Today I am happy to welcome Grace Coleman to Liz Loves Books, telling us about her novel Walking Barefoot and a little about herself. Thanks Grace!
Tell us a little about your current novel, what readers can expect from it..
Walking Barefoot explores the life of Will Balston, past and present. As the story unravels we try to come to terms with the source of his unhappiness. It’s a brooding dystopian novel; more character-driven than traditional Speculative fiction with an intriguingly headstrong but flawed protagonist. Set in the futuristic, but broken, city of London, it paints a vivid portrait of what the world could look like.
Where did you grow up and what was family life like?
The majority of my childhood (6+) was spent in Sussex in a town not quite big enough to be interesting and not quite small enough to be quaint. My family life had ups and downs but there was always a lot of love there, so I count myself very lucky. I’ve always been very close to my big sister too, although five years older she really is my best friend.
Academic or creative at school?
I was a bit of a brown-nose at school so did well in most subjects. I loved the thrill of acting in front of the class in Drama as much as I loved the satisfaction of working out a tricky maths equation. I chose History to study further and now work in the business side of television, so I think I’ve always put myself in situations that combine the academic and creative.
First job you *really* wanted to do?
I wanted to be a generic business woman for a large part of my childhood. This involved carting round a plastic pink phone having imaginary but very important conversations, writing endless notes at my writing desk and answering our home phone with ‘Miss Coleman speaking, how can I help you?’
Do you remember the moment you first wanted to write?
I really don’t. Writing has always just been there; whether it was presenting my mum with stories about magic frogs, hours of not-so-veiled teenage angst poetry or a way of imagining the Californian record-label hotshot I would become (spoiler alert – I didn’t make it), writing has always been a way of exploring and expressing myself and letting my imagination run wild.
Who are your real life heroes?
I tend not to hero worship, but I’m very proud of both my grandmothers. One for her strength and smarts in pulling herself out of working class Belfast to a career in fashion in the city at a time when it couldn’t have been easy for a woman trying to make it in the working world. The other for successfully raising a family of seven (and uncountable grand and great grand kids) with endless love and patience that is still felt in the family today.
Funniest or most embarrassing situation you’ve found yourself in?
If my mum reads this I’m dead.
Coming back from a night-out, alone tripping in heels and wearing an over-sized coat, I eventually gave up on walking (I think I was heading in the wrong direction anyway) and hailed a taxi. I was a bit perplexed when he said ‘It’s OK get in the front seat’ and even more concerned when I couldn’t see a metre anywhere. After a few comical back and forths it became painfully apparent that I thought he was a taxi, and he thought I was a prostitute. Of course my reaction was to burst into tears. His was to drive me back to my house (well, near my house) giving me lectures all the way about stranger-danger. At the time I was pretty shaken up, but since then I’ve taken a more philosophical approach to the encounter: First, don’t get into strangers’ cars. Second, even old men who pick up prostitutes can be nice people.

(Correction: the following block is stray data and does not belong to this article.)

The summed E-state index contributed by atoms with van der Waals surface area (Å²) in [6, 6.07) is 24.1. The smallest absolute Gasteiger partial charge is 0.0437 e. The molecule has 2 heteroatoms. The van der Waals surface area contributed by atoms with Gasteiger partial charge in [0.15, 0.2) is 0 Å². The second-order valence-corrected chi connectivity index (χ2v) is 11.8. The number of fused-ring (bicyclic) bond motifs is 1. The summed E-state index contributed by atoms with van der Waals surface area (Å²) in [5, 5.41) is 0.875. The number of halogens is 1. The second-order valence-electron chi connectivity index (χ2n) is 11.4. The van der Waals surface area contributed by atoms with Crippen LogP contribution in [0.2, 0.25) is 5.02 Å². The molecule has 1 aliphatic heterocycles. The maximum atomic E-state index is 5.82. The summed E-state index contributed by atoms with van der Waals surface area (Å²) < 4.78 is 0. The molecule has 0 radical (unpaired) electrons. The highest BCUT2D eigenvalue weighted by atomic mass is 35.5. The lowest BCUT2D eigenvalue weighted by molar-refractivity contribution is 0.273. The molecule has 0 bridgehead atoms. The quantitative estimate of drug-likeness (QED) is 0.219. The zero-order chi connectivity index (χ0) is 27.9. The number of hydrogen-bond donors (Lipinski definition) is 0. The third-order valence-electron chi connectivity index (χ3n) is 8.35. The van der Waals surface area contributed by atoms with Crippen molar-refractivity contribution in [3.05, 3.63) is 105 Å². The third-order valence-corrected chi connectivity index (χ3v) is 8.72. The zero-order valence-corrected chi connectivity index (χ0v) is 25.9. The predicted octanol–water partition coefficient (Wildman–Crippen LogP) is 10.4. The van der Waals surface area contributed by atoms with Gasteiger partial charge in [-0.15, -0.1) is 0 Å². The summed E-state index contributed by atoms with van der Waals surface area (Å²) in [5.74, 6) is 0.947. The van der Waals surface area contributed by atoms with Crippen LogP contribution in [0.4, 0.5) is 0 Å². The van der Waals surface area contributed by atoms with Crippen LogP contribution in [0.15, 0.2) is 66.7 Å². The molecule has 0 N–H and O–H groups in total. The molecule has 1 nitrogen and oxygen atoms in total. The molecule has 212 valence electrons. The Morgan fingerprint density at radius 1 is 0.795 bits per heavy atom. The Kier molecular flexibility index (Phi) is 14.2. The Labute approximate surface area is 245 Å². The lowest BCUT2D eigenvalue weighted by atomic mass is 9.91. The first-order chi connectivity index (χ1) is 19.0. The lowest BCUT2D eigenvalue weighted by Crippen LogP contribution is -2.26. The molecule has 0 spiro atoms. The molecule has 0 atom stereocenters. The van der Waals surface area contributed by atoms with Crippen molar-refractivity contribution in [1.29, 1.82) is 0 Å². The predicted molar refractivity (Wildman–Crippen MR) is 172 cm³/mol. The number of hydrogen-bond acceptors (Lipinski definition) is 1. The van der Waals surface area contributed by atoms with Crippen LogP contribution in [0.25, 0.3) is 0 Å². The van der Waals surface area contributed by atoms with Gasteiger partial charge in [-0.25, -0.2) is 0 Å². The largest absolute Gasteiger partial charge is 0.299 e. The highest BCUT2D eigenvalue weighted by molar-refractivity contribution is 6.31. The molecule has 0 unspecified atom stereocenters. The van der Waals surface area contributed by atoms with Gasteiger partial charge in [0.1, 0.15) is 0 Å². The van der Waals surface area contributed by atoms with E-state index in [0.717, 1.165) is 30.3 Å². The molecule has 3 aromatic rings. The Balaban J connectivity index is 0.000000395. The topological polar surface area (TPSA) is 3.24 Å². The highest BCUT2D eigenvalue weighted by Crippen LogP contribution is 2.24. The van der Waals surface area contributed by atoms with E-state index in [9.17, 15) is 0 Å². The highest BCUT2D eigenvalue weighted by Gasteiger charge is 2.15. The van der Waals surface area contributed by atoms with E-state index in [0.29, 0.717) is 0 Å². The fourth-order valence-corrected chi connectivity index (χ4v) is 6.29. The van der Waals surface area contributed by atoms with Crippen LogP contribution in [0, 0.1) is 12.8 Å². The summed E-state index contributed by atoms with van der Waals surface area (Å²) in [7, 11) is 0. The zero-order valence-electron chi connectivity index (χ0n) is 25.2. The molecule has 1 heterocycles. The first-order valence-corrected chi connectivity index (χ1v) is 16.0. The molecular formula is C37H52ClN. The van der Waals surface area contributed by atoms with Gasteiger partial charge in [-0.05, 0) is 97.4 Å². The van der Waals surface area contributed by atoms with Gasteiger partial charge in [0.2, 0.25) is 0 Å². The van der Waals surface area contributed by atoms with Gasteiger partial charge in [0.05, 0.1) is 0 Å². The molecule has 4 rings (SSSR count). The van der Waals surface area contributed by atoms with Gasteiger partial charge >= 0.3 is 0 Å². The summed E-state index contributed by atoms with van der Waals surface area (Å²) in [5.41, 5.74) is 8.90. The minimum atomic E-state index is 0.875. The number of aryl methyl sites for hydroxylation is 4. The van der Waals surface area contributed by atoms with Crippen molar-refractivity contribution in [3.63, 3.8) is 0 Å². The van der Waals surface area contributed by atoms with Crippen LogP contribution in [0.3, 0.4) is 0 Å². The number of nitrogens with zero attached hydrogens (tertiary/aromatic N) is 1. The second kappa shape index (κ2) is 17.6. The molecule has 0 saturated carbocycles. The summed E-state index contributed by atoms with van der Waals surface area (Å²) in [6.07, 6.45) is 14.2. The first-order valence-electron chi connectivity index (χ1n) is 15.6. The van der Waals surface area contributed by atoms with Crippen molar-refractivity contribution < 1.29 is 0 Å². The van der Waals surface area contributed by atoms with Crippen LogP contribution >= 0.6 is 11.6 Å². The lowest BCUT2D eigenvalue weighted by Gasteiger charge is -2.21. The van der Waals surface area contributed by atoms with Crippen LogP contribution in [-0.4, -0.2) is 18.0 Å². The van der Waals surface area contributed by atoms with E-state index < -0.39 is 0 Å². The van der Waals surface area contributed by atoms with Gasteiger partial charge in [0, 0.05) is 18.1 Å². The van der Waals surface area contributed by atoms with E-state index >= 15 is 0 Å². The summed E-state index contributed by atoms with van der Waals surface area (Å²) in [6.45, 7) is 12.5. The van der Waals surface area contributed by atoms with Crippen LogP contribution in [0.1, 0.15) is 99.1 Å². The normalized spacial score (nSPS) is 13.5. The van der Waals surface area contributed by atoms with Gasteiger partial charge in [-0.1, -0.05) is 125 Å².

DIY expert or phone a friend?
I like to be self-reliant and hate asking for favours; so if I ever have a DIY need I do it myself with a hammer. I’m not very patient or precise so my attempts usually end up in gaffer tape solutions.
Sun worshipper or night owl?
There’s something intrinsically more exciting about the night-time but I’m definitely more melancholy in the evening. Plenty of sunshine and natural daylight keeps me on an even keel. I like the to think this means I’m a typical Aries, but it probably means I’m a typical human.
A book that had you in tears.
I cry quite easily but I remember being really affected by the final lines of Phantom of the Opera. I like books that twist your expectation, where the line between good and evil are blurred and there’s such a broken tragedy to Eric.
A book that made you laugh out loud.
I stumbled upon Douglas Adams’ Hitchhiker’s Guide to the Galaxy on our family bookshelf before going on a long haul flight. I don’t even know what it was doing there (no one in my family appears to be a fan) or why I decided to take it with me. I stayed up the whole, overnight flight with my little reading light on, chuckling away (much to the annoyance of my neighbours). Every word was so purposeful. It reinvented what writing (and reading) could be for me.
One piece of life advice you give everyone
About the Book:
Set in a futuristic London in a world ravaged by war, Walking Barefoot explores the life of Will, past and present. The cocksure eighteen year old who, in a bid to find himself, goes travelling and the city-living adult, who despite his well paid job, upper quadrant apartment and sexy girlfriend, struggles to be happy. When nightmares begin to haunt his sleeping and waking life Will is unsure whether he is suffering from the illness that killed his father or being led by unseen forces to uncover a city-wide conspiracy. As his paranoia heightens he must ask himself – is he willing to lose himself to find the truth?